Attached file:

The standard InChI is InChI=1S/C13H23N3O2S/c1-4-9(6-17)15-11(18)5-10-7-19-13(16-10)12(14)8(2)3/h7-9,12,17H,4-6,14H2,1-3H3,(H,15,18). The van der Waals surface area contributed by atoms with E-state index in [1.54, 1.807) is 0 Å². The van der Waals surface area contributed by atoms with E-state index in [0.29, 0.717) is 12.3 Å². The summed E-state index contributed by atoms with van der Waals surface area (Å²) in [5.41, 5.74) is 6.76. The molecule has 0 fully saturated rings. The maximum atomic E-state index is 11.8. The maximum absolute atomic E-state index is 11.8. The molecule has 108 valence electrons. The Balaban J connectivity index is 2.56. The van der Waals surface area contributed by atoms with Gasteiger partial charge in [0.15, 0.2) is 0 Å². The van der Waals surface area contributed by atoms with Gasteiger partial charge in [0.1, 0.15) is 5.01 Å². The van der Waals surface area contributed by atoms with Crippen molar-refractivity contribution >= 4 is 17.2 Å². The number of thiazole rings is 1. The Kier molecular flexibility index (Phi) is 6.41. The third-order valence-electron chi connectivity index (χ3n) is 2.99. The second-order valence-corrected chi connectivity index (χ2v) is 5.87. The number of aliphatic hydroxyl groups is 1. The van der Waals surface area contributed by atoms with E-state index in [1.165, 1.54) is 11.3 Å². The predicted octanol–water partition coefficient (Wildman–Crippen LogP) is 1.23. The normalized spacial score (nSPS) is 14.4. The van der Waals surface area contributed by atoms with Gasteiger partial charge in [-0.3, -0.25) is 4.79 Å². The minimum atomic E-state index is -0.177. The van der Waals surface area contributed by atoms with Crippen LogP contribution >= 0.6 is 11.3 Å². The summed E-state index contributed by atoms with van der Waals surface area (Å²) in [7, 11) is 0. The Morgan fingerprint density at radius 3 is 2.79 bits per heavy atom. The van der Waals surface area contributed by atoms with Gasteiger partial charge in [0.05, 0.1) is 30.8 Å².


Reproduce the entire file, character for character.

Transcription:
The standard InChI is InChI=1S/C13H23N3O2S/c1-4-9(6-17)15-11(18)5-10-7-19-13(16-10)12(14)8(2)3/h7-9,12,17H,4-6,14H2,1-3H3,(H,15,18). The van der Waals surface area contributed by atoms with E-state index in [1.54, 1.807) is 0 Å². The van der Waals surface area contributed by atoms with E-state index in [0.29, 0.717) is 12.3 Å². The summed E-state index contributed by atoms with van der Waals surface area (Å²) in [5.41, 5.74) is 6.76. The molecule has 0 fully saturated rings. The maximum atomic E-state index is 11.8. The maximum absolute atomic E-state index is 11.8. The molecule has 108 valence electrons. The Balaban J connectivity index is 2.56. The van der Waals surface area contributed by atoms with Gasteiger partial charge in [0.15, 0.2) is 0 Å². The van der Waals surface area contributed by atoms with Gasteiger partial charge in [0.1, 0.15) is 5.01 Å². The van der Waals surface area contributed by atoms with Crippen molar-refractivity contribution >= 4 is 17.2 Å². The number of thiazole rings is 1. The Kier molecular flexibility index (Phi) is 6.41. The third-order valence-electron chi connectivity index (χ3n) is 2.99. The second-order valence-corrected chi connectivity index (χ2v) is 5.87. The number of aliphatic hydroxyl groups is 1. The van der Waals surface area contributed by atoms with E-state index in [1.165, 1.54) is 11.3 Å². The predicted octanol–water partition coefficient (Wildman–Crippen LogP) is 1.23. The normalized spacial score (nSPS) is 14.4. The van der Waals surface area contributed by atoms with Gasteiger partial charge in [-0.3, -0.25) is 4.79 Å². The minimum atomic E-state index is -0.177. The van der Waals surface area contributed by atoms with Crippen LogP contribution >= 0.6 is 11.3 Å². The summed E-state index contributed by atoms with van der Waals surface area (Å²) in [7, 11) is 0. The Morgan fingerprint density at radius 3 is 2.79 bits per heavy atom. The van der Waals surface area contributed by atoms with Gasteiger partial charge in [0.05, 0.1) is 30.8 Å².